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Nintendo’s Crazy New Strategy: Listening



Last week, Nintendo shattered the expectations of gamers across the globe with one of their best E3 showings in years. Far different from their incredibly disappointing Direct at E3 2015, Nintendo’s presentation last Tuesday was positively overflowing with new titles, from games in the Kirby and Yoshi series, to two new Metroid games and even a new Pokémon. Nintendo didn’t hold back, utilizing their enviable stash of notable IPs to steal the show out from under their two main competitors noses. Revitalized by a console that has exceeded expectations, they did what we’ve asked them to do for years: focus on their greatest games, free of any gimmicks.

Even when Reggie Fils-Aimé appeared, it was very brief, only enough time to introduce himself, produce some metaphysical rumblings about the nature of video games, and conclude by letting the games speak for themselves. No time was wasted, every moment of the Spotlight dedicated to making sure that fans were blown away by the sheer volume of quality, first-party games headed to the Switch in 2017 and beyond. Unlike the Japan-focused unveiling of the Switch back in January, which was criticized for its robotic presentation and time spent on features like HD Rumble, this year’s Spotlight demonstrated that Nintendo is finally listening to their Western consumers and are choosing to focus on the games, not the gimmicks. It showed that they care about E3 again.

In the past, Nintendo hasn’t shied away from relegating E3 to a position of lesser importance, forgoing their live press conference in 2013 and focusing exclusively on The Legend of Zelda: Breath of the Wild during last year’s E3. Before this year, it had been almost three years since the last time Nintendo had unveiled something truly breathtaking at an E3 conference, the last few years relegated to announcements either too pedestrian or controversial to warrant much excitement.

‘Metroid: Samus Returns’ is an excellent example of a game that Nintendo is using to take back marketshare among hardcore gamers.

And, a cautious approach made sense for Nintendo. The Wii U was beginning to fail as early as 2014 and Nintendo struggled desperately to clean up after its belabored albatross, eventually delaying its most anticipated game until it was firmly in the console graveyard. The days of the Wii U were some of Nintendo’s darkest; they sat wedged firmly between a proverbial Thwomp and a hard place, daring not to waste development resources on a console that was sinking more quickly than even a new Super Smash Bros. game could save. It’s failure is the reason that, save Star Fox Zero and Paper Mario: Color Splash, no other important Nintendo games released on the Wii U in 2016. They simply didn’t have anything to show.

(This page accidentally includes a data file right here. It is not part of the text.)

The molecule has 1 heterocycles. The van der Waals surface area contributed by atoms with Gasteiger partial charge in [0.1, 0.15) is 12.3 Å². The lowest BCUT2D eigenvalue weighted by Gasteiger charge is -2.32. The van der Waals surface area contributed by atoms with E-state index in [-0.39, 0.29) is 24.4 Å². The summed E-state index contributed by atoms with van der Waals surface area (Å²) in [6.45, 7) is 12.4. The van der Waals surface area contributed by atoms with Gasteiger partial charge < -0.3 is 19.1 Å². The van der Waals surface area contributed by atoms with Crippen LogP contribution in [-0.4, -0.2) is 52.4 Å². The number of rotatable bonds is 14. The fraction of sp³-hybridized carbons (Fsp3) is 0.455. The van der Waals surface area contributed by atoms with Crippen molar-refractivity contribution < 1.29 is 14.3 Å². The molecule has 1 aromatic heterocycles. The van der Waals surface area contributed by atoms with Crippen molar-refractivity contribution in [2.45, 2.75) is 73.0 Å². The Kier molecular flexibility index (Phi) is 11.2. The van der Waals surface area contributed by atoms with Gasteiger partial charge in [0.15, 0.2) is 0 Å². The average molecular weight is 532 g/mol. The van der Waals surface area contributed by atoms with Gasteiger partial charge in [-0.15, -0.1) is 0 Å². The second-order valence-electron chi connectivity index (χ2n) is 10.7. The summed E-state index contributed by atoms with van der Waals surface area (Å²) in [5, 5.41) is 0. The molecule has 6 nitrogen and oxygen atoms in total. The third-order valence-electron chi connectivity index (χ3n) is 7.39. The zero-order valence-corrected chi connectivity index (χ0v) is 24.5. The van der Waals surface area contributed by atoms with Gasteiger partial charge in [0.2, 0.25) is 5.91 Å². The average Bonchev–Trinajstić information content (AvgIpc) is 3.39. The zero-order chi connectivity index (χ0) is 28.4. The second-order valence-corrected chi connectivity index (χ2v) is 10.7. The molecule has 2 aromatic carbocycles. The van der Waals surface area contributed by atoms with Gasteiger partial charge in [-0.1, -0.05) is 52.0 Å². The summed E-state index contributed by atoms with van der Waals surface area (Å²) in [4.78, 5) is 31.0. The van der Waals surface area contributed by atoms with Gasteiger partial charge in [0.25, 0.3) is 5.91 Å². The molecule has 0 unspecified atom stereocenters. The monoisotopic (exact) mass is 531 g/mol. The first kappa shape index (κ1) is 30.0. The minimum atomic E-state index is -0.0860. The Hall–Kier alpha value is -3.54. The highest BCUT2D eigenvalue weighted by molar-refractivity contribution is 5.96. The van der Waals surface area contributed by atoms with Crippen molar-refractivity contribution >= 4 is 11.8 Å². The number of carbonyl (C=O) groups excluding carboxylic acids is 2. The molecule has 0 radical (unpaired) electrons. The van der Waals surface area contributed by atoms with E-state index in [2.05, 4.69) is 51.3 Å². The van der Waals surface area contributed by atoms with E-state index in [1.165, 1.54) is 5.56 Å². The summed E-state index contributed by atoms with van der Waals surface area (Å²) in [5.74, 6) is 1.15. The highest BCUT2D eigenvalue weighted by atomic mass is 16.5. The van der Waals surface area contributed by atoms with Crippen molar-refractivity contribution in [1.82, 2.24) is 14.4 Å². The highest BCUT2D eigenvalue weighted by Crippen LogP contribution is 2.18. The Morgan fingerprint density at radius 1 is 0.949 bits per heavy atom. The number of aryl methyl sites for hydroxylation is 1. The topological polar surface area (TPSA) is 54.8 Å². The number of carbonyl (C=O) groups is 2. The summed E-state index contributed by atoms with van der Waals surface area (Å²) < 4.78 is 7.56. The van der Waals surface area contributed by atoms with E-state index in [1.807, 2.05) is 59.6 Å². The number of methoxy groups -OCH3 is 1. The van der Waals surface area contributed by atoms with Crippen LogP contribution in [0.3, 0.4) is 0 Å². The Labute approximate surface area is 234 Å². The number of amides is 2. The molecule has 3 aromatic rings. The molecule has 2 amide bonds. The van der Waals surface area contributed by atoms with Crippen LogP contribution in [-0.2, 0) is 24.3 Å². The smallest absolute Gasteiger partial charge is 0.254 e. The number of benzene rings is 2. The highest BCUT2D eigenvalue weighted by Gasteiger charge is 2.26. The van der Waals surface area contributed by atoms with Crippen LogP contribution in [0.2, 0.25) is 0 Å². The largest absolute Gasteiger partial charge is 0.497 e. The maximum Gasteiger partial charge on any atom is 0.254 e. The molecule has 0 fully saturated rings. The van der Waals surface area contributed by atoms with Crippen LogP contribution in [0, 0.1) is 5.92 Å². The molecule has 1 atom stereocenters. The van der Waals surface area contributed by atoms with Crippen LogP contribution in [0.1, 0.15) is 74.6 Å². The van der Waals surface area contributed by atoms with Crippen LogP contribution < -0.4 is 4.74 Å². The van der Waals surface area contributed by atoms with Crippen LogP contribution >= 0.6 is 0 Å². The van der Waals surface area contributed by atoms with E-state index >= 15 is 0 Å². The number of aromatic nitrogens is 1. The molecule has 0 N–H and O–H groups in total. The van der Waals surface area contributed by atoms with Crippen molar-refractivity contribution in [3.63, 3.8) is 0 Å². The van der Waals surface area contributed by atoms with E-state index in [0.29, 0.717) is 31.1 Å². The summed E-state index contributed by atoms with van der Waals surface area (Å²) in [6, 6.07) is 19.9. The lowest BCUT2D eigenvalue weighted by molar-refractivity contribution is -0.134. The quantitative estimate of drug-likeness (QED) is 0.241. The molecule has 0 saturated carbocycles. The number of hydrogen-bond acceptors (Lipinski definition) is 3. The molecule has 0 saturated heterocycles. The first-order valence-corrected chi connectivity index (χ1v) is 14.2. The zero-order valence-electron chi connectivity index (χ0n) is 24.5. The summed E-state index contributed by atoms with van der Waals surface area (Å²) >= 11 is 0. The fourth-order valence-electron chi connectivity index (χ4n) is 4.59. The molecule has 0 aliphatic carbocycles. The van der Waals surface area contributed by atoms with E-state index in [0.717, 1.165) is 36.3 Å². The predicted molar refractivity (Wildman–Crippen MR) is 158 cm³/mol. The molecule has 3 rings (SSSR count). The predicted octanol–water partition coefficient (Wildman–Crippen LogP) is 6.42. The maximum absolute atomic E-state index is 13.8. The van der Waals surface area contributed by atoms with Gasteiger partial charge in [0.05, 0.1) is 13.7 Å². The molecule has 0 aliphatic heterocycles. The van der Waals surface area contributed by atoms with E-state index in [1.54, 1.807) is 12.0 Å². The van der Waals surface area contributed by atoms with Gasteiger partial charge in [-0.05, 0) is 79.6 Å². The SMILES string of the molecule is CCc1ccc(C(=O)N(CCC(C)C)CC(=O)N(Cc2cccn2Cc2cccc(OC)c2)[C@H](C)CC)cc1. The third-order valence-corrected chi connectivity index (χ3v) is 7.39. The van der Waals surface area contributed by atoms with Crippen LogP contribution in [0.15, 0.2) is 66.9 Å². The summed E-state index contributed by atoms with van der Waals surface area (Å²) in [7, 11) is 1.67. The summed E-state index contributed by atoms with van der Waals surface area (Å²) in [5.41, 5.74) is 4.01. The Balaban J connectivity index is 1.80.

That changed at this year’s E3. Nintendo made their best effort to strike while the iron was hot and make an impression on the public while they still could. In a move atypical of Nintendo, they announced two new titles, a new Pokémon for Switch and Metroid Prime 4, without a second of footage for either. They took the time to fully take the cover off of what seems to be their most wacky and zany Super Mario game ever. They announced that popular e-sport title Rocket League would be available this holiday with–shocker!–cross-network play between Xbox One, PC, and Switch. If there was a belief that Nintendo was apt to make the same mistakes that it did with the Wii U, and release too few good games, then it was put to rest during their presentation.

With games as creative as ‘Super Mario Odyssey,’ the future is bright for Nintendo and their IPs.

The Nintendo present last Tuesday was a Nintendo not seen since it’s long lost dominance during the era of the SNES. It was a confident Nintendo, willing to step back and let the games speak on their behalf, not content to let other companies or journalists craft the narrative for them. It was a welcome change of pace for a company that has been as derided by how poorly it reacts to consumer demand as it has been lauded for its creative brilliance. It was as good of a presentation as Nintendo has ever done, a testament to what they can accomplish when they actively read and respond to consumer demand and adjust their strategy accordingly.

While the presentation still lacked a few elements that consumers have been pining for since the announcement of the Switch (Virtual Console, where are you?), it was still a revolutionary event for the Big N. By shedding their coat of indifference and exposing themselves more to the praise, as well as criticism, of consumers, Nintendo’s stock among gamers has improved palpably. No longer the company that cares not if games with visible demand are localized, Nintendo has chosen instead to placate consumers aggravated by the Wii and Wii U. They’ve chosen to step away, for the most part, from the casual, gimmicky ethos of the past ten years and return to their roots, making great games. With games such as Super Mario Odyssey and Metroid Prime 4 on the Switch’s horizon, the sky is the limit for the House of Mario and their future is as bright as it’s been since the days of the SNES and Super Mario World. It truly is a great time to be a Nintendo fan.

Although a gamer since before I can remember, there is not a better definition of me than these three words: Christian, moderate, and learner. I am steadfast in my Faith, my Beliefs, and in my Opinions, but I am always willing to hear the other side of the discussion. I love Nintendo, History, and the NBA. PhD Graduate of Liberty University.